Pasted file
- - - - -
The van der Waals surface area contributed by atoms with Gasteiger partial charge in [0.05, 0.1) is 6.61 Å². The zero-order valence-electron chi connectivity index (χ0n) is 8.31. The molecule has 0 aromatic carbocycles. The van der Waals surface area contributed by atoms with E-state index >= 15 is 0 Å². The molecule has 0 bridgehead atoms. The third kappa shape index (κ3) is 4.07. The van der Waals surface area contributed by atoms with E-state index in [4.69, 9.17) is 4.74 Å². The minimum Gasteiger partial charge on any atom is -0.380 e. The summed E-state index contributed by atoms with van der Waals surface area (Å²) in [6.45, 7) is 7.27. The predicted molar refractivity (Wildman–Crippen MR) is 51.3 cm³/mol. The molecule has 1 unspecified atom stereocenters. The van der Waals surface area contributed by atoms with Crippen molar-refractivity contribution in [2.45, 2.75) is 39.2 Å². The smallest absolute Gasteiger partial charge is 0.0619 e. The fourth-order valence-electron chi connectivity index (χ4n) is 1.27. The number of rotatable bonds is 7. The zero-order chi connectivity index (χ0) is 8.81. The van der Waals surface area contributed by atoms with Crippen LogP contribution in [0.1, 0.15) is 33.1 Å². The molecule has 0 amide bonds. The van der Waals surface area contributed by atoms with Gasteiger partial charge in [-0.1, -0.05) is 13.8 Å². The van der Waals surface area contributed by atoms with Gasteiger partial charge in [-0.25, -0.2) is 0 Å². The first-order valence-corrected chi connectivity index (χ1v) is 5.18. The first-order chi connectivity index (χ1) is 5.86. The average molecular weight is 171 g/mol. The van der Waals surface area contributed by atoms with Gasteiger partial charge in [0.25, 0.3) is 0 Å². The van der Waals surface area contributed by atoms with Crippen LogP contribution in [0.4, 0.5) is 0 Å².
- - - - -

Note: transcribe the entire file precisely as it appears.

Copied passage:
The van der Waals surface area contributed by atoms with Gasteiger partial charge in [0.05, 0.1) is 6.61 Å². The zero-order valence-electron chi connectivity index (χ0n) is 8.31. The molecule has 0 aromatic carbocycles. The van der Waals surface area contributed by atoms with E-state index >= 15 is 0 Å². The molecule has 0 bridgehead atoms. The third kappa shape index (κ3) is 4.07. The van der Waals surface area contributed by atoms with E-state index in [4.69, 9.17) is 4.74 Å². The minimum Gasteiger partial charge on any atom is -0.380 e. The summed E-state index contributed by atoms with van der Waals surface area (Å²) in [6.45, 7) is 7.27. The predicted molar refractivity (Wildman–Crippen MR) is 51.3 cm³/mol. The molecule has 1 unspecified atom stereocenters. The van der Waals surface area contributed by atoms with Crippen molar-refractivity contribution in [2.45, 2.75) is 39.2 Å². The smallest absolute Gasteiger partial charge is 0.0619 e. The fourth-order valence-electron chi connectivity index (χ4n) is 1.27. The number of rotatable bonds is 7. The zero-order chi connectivity index (χ0) is 8.81. The van der Waals surface area contributed by atoms with Crippen LogP contribution in [0.1, 0.15) is 33.1 Å². The molecule has 0 amide bonds. The van der Waals surface area contributed by atoms with Gasteiger partial charge in [-0.1, -0.05) is 13.8 Å². The van der Waals surface area contributed by atoms with Gasteiger partial charge in [-0.25, -0.2) is 0 Å². The first-order valence-corrected chi connectivity index (χ1v) is 5.18. The first-order chi connectivity index (χ1) is 5.86. The average molecular weight is 171 g/mol. The van der Waals surface area contributed by atoms with Gasteiger partial charge in [0.25, 0.3) is 0 Å². The van der Waals surface area contributed by atoms with Crippen LogP contribution in [0.4, 0.5) is 0 Å².